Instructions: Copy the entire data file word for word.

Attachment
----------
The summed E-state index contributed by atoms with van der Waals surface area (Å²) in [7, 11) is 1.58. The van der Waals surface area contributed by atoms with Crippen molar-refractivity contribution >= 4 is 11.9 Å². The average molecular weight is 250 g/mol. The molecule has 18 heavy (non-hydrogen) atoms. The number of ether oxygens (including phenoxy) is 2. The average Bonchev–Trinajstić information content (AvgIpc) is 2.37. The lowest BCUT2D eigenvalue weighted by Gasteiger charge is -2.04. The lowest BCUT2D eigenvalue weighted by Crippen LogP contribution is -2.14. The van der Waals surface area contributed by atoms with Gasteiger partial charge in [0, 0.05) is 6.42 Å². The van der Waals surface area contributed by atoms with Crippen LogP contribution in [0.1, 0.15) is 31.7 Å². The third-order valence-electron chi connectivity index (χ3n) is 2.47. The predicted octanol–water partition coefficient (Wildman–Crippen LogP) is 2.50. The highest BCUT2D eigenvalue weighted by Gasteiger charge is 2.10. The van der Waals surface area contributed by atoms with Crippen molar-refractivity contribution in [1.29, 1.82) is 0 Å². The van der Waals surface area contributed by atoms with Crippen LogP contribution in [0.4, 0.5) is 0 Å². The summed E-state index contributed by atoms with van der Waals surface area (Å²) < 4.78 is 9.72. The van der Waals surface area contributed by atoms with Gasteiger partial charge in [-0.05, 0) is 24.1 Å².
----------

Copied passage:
The summed E-state index contributed by atoms with van der Waals surface area (Å²) in [7, 11) is 1.58. The van der Waals surface area contributed by atoms with Crippen molar-refractivity contribution >= 4 is 11.9 Å². The average molecular weight is 250 g/mol. The molecule has 18 heavy (non-hydrogen) atoms. The number of ether oxygens (including phenoxy) is 2. The average Bonchev–Trinajstić information content (AvgIpc) is 2.37. The lowest BCUT2D eigenvalue weighted by Gasteiger charge is -2.04. The lowest BCUT2D eigenvalue weighted by Crippen LogP contribution is -2.14. The van der Waals surface area contributed by atoms with Gasteiger partial charge in [0, 0.05) is 6.42 Å². The van der Waals surface area contributed by atoms with Crippen LogP contribution in [0.1, 0.15) is 31.7 Å². The third-order valence-electron chi connectivity index (χ3n) is 2.47. The predicted octanol–water partition coefficient (Wildman–Crippen LogP) is 2.50. The highest BCUT2D eigenvalue weighted by Gasteiger charge is 2.10. The van der Waals surface area contributed by atoms with Crippen molar-refractivity contribution in [1.29, 1.82) is 0 Å². The van der Waals surface area contributed by atoms with Crippen LogP contribution in [0.4, 0.5) is 0 Å². The summed E-state index contributed by atoms with van der Waals surface area (Å²) < 4.78 is 9.72. The van der Waals surface area contributed by atoms with Gasteiger partial charge in [-0.05, 0) is 24.1 Å².